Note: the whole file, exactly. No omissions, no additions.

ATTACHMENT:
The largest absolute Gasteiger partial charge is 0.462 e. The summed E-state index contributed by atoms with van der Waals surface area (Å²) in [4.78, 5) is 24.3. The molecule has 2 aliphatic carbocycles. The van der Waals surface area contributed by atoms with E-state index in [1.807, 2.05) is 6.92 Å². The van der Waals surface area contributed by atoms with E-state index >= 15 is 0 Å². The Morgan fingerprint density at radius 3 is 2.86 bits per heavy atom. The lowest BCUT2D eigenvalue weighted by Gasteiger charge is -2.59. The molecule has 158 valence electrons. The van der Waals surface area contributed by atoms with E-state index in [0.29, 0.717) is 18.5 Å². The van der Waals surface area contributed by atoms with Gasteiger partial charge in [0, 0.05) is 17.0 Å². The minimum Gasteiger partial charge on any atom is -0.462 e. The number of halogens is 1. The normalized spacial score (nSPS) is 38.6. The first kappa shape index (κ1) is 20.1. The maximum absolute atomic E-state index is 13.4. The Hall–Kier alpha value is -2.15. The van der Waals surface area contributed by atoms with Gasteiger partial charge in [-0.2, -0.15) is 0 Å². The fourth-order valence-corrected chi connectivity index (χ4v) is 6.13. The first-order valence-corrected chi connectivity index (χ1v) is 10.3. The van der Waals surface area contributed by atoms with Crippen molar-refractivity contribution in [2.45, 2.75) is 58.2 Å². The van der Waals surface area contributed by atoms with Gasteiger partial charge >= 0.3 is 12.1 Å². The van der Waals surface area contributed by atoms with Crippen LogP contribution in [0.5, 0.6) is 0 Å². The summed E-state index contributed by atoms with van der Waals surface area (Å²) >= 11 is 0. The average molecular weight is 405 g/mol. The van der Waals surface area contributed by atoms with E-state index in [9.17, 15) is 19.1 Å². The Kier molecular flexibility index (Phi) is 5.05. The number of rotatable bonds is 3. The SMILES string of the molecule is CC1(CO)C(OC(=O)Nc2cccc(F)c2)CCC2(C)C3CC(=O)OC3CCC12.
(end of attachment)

The largest absolute Gasteiger partial charge is 0.462 e. The summed E-state index contributed by atoms with van der Waals surface area (Å²) in [4.78, 5) is 24.3. The molecule has 2 aliphatic carbocycles. The van der Waals surface area contributed by atoms with E-state index in [1.807, 2.05) is 6.92 Å². The van der Waals surface area contributed by atoms with E-state index >= 15 is 0 Å². The Morgan fingerprint density at radius 3 is 2.86 bits per heavy atom. The lowest BCUT2D eigenvalue weighted by Gasteiger charge is -2.59. The molecule has 158 valence electrons. The van der Waals surface area contributed by atoms with E-state index in [0.29, 0.717) is 18.5 Å². The van der Waals surface area contributed by atoms with Gasteiger partial charge in [0, 0.05) is 17.0 Å². The minimum Gasteiger partial charge on any atom is -0.462 e. The number of halogens is 1. The normalized spacial score (nSPS) is 38.6. The first kappa shape index (κ1) is 20.1. The maximum absolute atomic E-state index is 13.4. The Hall–Kier alpha value is -2.15. The van der Waals surface area contributed by atoms with Gasteiger partial charge in [-0.2, -0.15) is 0 Å². The fourth-order valence-corrected chi connectivity index (χ4v) is 6.13. The first-order valence-corrected chi connectivity index (χ1v) is 10.3. The van der Waals surface area contributed by atoms with Crippen molar-refractivity contribution in [2.45, 2.75) is 58.2 Å². The van der Waals surface area contributed by atoms with Gasteiger partial charge >= 0.3 is 12.1 Å². The van der Waals surface area contributed by atoms with Crippen LogP contribution in [0.5, 0.6) is 0 Å². The summed E-state index contributed by atoms with van der Waals surface area (Å²) >= 11 is 0. The average molecular weight is 405 g/mol. The van der Waals surface area contributed by atoms with E-state index in [9.17, 15) is 19.1 Å². The Kier molecular flexibility index (Phi) is 5.05. The number of rotatable bonds is 3. The SMILES string of the molecule is CC1(CO)C(OC(=O)Nc2cccc(F)c2)CCC2(C)C3CC(=O)OC3CCC12.